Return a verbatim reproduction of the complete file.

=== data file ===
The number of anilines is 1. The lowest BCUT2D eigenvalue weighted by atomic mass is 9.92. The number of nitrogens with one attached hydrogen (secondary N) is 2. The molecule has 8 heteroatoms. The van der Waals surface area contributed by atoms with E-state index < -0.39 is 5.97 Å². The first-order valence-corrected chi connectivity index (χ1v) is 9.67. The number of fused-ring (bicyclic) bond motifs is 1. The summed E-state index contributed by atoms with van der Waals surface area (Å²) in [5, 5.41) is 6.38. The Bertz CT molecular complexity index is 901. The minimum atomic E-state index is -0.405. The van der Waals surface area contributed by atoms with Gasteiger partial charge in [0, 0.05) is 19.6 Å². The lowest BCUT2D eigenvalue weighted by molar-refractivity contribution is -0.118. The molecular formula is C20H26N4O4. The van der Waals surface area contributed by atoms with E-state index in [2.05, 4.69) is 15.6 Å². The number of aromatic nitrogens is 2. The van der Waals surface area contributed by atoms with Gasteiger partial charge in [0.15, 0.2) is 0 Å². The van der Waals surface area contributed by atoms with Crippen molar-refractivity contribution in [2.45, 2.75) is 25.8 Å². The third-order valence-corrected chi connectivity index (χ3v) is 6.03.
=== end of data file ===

The number of anilines is 1. The lowest BCUT2D eigenvalue weighted by atomic mass is 9.92. The number of nitrogens with one attached hydrogen (secondary N) is 2. The molecule has 8 heteroatoms. The van der Waals surface area contributed by atoms with E-state index < -0.39 is 5.97 Å². The first-order valence-corrected chi connectivity index (χ1v) is 9.67. The number of fused-ring (bicyclic) bond motifs is 1. The summed E-state index contributed by atoms with van der Waals surface area (Å²) in [5, 5.41) is 6.38. The Bertz CT molecular complexity index is 901. The minimum atomic E-state index is -0.405. The van der Waals surface area contributed by atoms with Gasteiger partial charge in [0, 0.05) is 19.6 Å². The lowest BCUT2D eigenvalue weighted by molar-refractivity contribution is -0.118. The molecular formula is C20H26N4O4. The van der Waals surface area contributed by atoms with E-state index in [2.05, 4.69) is 15.6 Å². The number of aromatic nitrogens is 2. The van der Waals surface area contributed by atoms with Gasteiger partial charge in [0.15, 0.2) is 0 Å². The van der Waals surface area contributed by atoms with Crippen molar-refractivity contribution in [2.45, 2.75) is 25.8 Å². The third-order valence-corrected chi connectivity index (χ3v) is 6.03.